Breaking the ice with a new birder at a Nebraska Ornithologists’ Union meeting is easy.
Just ask them how many of the state’s birds they have on their list.
President Daniel Leger of Lincoln has seen 342 species in Nebraska — 280 in his home county of Lancaster.
“I get a kick out of the knowledge I can identify anything I can see and practically anything I can hear,” Leger said.
Warblers will be the target when 60 to 75 birders gather Friday through Sunday in Auburn, Nebraska. It’s one of two union meetings each year — one in May when birds are returning and the other in September when they head south again.
This week’s meeting also corresponds with Nebraska International Migratory Bird Month.
While the state earns attention because of the sandhill crane migration earlier in the spring, Leger said that’s not a birder’s bag. They are more excited about rare and uncommon species.
That’s why May is such an important month. Birds are on the move, and just might have been blown off course and into Nebraska.
“Almost every meeting there will be something everybody is all abuzz about,” Leger said. “You get 50 or 60 or more of the top birders in the state all together in one place and they go out all day searching, there’s a pretty good chance you’ll come across something that is unusual.
“We won’t know what that will be until we get there and do it. That’s what makes it fun. What will be the bird of the trip?”
A few years ago in Valentine, members spotted two birds never before seen in Cherry County. One was a violet-green swallow.
With the eastern edge of the state about as far west as eastern woodlands species will go, members this weekend will hope to spot magnolia or blackburnian warblers or a pileated woodpecker, a dense woodland species found only in extreme eastern Nebraska.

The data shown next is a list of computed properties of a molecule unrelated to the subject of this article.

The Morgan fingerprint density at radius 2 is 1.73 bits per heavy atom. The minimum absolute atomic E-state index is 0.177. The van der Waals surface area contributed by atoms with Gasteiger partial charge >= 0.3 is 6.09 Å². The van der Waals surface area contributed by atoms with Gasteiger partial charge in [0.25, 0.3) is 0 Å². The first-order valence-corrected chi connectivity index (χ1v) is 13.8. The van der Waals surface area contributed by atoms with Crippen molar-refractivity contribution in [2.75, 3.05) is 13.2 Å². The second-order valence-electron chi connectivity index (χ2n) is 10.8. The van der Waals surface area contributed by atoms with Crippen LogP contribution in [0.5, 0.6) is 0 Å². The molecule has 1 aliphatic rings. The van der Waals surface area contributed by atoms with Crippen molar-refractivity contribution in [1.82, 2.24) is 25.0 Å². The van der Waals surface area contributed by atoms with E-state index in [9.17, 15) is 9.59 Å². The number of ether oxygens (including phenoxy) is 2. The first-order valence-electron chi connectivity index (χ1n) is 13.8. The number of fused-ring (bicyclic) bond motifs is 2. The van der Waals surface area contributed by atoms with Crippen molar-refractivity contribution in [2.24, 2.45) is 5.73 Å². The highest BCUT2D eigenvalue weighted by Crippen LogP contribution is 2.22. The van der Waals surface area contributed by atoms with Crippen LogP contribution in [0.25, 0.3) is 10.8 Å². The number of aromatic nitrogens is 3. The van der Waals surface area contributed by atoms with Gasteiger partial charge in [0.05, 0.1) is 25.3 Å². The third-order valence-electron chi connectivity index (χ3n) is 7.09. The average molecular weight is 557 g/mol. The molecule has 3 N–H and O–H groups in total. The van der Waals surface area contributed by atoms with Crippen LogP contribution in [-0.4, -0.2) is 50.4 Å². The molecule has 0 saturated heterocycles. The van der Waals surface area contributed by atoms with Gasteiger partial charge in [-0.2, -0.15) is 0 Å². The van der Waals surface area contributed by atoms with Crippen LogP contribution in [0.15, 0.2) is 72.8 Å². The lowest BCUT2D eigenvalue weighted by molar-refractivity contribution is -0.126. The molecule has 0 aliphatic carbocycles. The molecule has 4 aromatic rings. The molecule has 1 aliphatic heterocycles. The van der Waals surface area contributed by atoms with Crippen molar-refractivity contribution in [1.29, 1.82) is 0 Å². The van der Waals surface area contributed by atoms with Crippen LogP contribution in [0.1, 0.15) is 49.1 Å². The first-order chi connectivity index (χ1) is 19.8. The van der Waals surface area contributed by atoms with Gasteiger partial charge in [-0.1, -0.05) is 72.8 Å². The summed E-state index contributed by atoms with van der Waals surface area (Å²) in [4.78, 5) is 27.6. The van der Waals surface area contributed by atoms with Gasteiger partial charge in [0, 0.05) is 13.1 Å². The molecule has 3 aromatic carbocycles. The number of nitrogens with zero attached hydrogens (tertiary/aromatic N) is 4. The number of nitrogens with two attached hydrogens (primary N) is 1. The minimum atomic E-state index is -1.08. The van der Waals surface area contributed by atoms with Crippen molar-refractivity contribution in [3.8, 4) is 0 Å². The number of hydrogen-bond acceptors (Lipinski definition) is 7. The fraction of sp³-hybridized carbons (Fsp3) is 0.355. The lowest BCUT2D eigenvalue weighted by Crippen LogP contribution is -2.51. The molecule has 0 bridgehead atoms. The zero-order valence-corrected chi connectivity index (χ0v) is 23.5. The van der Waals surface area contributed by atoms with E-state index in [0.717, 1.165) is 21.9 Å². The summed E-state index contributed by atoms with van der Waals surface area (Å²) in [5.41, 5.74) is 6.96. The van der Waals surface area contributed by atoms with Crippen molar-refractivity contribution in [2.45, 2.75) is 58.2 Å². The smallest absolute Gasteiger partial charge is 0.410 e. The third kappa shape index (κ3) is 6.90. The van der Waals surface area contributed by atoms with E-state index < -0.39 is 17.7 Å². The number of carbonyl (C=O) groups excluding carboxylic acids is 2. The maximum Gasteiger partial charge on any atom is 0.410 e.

Small-group field trips are scheduled each of the three days.
Leger has been a part of the NOU, the oldest state-level birding organization in the country, for the past 10 years. While many of the about 250 members are older, birders of all ages are involved. Leger estimates there are probably 1,000 or more birders in the state.
“Birders are about as nice a group of people as you’ll ever find anywhere,” Leger said. “Everyone is extremely helpful.”
That’s why there is no secrecy if an unusual bird is spotted. Instead, everyone is informed so they can share the experience. A birder stays in the area to guide any interested members to the correct spot.
While they can count on seeing a lot of the same birds at every meeting, environmental changes are affecting the habitat that some of the regulars depend on.
One species they are seeing more often is the scissor-tailed flycatcher, which traditionally has not strayed north of Kansas. A pair is nesting outside of Lincoln for the second year in a row.
A species that is becoming less common is the yellow-billed cuckoo. Birders aren’t sure why.
Last week, Leger was out birding several times on his own. He can schedule more outings after recently retiring as a professor at the University of Nebraska, where he taught psychology and biology. He’s planning a birding trip to South Africa in September and another in January to New Zealand.
He said it’s kind of fun to go in a group, so he’s looking forward to the meeting. It’s a time to catch up with old friends from across the state.
“My daughter doesn’t understand this,” he said. “I go to these meetings and I feel normal for a change. The rest of the time I’m the weird guy with binoculars looking at stuff.”